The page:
The Green Party has never had such an opportunity to influence the running of this country, writes Daniel McConnell, Political Editor
Today is the day, hopefully, a dose of reality hits the talks aimed at forming a government.
The three parties involved in the talks — Fine Gael, Fianna Fáil and the Greens — will be briefed by officials from the Departments of Finance and Public Expenditure as to the true state of the country’s coffers.
The news is not good.
Our projected surplus of €2.5bn for this year will now be a deficit of up to €30 billion. Unemployment is running at almost 30%. The Irish economy has never taken a shake such a this, and the current fiscal crisis will not end as suddenly as it began but will overshadow our economy for several years to come.
Up to this point, a grand charade has been taking place.
Extraordinary measures have been taken to buffer and buttress the country from the impact of the Covid-19 pandemic:
The scale of the Covid-19 crisis and the response to it has been much talked about.
The exit from this crisis and how we are going to pay for it has not gotten anywhere near the same level of attention.
Politically, a game of fantasy and make-believe has been played.
Yes, the Government has been right to prime the economy with money, given how cheaply we can borrow it on the markets, but the absence of any detailed road map out of the crisis has been worrying.
The people have been assured this is not like 2008 and we have plenty of money to cover the cost of this crisis.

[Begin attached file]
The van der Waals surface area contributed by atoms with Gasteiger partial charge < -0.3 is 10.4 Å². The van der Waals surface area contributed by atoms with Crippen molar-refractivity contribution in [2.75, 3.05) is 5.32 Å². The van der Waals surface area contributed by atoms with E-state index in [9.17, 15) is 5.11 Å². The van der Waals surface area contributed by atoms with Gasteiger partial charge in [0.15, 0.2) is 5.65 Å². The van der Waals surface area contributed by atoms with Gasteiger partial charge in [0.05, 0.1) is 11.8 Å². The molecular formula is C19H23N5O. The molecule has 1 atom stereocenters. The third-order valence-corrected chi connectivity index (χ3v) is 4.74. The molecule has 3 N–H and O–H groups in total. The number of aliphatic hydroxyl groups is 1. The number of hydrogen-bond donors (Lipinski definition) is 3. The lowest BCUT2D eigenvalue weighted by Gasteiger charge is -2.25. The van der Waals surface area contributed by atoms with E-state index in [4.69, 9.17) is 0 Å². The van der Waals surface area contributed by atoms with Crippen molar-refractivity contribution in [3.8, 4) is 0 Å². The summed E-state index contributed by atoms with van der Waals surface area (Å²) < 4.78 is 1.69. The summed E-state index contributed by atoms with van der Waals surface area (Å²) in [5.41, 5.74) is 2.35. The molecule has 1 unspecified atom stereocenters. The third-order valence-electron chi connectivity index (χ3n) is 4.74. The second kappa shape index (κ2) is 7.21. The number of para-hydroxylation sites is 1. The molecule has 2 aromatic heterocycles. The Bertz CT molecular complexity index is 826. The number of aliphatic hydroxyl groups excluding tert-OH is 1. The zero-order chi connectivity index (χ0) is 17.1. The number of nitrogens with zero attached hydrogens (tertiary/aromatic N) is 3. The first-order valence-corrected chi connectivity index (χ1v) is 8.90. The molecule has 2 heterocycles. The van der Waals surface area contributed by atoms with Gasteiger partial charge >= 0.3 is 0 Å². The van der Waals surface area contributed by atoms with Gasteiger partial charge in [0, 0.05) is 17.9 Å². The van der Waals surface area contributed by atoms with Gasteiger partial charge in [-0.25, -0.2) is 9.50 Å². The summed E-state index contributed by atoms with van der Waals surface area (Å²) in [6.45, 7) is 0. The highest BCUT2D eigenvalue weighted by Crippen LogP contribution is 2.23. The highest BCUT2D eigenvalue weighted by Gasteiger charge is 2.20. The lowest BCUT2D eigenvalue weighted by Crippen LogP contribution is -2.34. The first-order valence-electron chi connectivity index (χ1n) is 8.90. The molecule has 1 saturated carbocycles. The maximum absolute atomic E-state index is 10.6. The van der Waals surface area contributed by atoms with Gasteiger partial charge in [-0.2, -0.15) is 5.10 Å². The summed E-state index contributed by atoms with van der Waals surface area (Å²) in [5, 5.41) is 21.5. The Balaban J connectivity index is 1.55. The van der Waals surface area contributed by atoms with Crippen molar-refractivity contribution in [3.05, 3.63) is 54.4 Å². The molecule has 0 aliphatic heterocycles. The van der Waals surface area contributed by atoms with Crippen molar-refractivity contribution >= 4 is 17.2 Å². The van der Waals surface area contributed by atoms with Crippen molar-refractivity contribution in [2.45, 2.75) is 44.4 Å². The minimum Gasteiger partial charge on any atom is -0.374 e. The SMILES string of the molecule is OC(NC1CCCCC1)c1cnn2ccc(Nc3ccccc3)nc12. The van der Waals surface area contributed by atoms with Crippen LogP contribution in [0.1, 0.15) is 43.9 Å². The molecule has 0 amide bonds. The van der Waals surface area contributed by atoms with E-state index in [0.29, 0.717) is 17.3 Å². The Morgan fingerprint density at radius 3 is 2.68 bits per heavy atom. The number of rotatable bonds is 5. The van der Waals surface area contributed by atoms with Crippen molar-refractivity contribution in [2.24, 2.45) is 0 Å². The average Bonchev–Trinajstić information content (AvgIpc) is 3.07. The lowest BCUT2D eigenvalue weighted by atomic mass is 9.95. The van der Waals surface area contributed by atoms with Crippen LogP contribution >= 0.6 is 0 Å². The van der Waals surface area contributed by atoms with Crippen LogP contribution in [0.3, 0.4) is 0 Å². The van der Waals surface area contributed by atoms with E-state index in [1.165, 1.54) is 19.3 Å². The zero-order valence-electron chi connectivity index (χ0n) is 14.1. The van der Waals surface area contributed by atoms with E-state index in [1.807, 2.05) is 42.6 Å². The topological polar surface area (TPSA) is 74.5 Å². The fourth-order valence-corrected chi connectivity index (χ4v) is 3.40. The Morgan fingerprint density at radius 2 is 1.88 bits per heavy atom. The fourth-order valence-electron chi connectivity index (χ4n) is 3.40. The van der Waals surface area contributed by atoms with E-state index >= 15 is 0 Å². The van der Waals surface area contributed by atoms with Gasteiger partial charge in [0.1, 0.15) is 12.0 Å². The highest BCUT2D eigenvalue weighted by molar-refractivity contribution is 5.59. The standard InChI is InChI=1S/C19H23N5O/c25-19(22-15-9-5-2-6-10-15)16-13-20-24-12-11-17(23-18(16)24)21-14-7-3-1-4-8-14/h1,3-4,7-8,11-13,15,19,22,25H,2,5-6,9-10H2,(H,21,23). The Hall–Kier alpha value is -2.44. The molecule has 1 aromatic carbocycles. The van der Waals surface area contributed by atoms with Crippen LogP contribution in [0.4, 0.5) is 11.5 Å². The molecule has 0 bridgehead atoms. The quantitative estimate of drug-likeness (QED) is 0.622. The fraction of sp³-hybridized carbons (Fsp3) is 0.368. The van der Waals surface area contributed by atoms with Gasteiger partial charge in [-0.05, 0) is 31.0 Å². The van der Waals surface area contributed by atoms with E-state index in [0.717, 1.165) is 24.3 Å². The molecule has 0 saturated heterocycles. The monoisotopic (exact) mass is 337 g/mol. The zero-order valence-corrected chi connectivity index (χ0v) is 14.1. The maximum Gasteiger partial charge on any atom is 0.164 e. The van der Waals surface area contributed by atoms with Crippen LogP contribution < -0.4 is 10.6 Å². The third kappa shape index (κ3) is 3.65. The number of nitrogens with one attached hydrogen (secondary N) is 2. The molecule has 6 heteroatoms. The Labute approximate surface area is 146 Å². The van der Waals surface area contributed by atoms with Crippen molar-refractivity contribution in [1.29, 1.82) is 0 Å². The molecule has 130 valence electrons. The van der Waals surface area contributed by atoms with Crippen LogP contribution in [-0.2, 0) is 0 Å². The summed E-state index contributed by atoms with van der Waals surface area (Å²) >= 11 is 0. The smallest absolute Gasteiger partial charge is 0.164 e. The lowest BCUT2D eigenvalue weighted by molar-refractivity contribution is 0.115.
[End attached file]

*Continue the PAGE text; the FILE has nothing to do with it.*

Fine Gael and Fianna Fáil have poo-pooed the idea of austerity as a means of bridging the now expected €30 billion deficit this year and whatever the cost will be next year.
Boiled down, this means that Micheál Martin and Leo Varadkar have so far ruled out any tax hikes or cuts to welfare as a means of re-establishing order on the public finances.
Is it achievable? Many would say no and the Irish Fiscal Advisory Council have sounded warnings in this direction in recent days.
So if it is not achievable, what’s going on?
As Fianna Fáil TD Niall Collins told a private meeting of his own party two weeks ago, the game so far has been to “coax the Greens” into government formation talks.
Now they are in the process, the hope from the two older parties is that they will be less likely to walk away, even if the reality to what they face will be far different from the benign picture currently being painted.
As for the Greens' demands for a 7% reduction in carbon emissions, a great deal of scepticism hangs over how achievable it is in the current climate.
And their demands for an end to direct provision are seen as utterly unachievable when we have 400 people coming into the country every week.
“They want it all, for the world to be perfect but it isn’t perfect, is it?” was the deeply cynical response from one Fianna Fáil negotiator to me in the past 48 hours.
The Greens do certainly have a different way of doing things from the other parties. Sometimes such quirks, as Eamon Ryan has described them, can drive other parties demented as often they can take a lot of time to play themselves out.
But let’s not forget that the country voted for change on Feb 8 and a ‘super grand coalition’ of Fine Gael, Fianna Fáil and the Green Party would be a dramatic new departure to what has gone before in Irish politics.
While there are a lot of questions being asked of the Green Party’s appetite for power, the fact is that it has never had such an opportunity to influence the running of this country.
With a bloc of 12 TDs and with both Fine Gael and Fianna Fáil weakened and desperate, if the Greens can overcome their internal wrangling, they can also extract a far higher bounty in terms of cabinet seats and other plum posts than their numerical position would merit.
The only question is, can they seize the moment?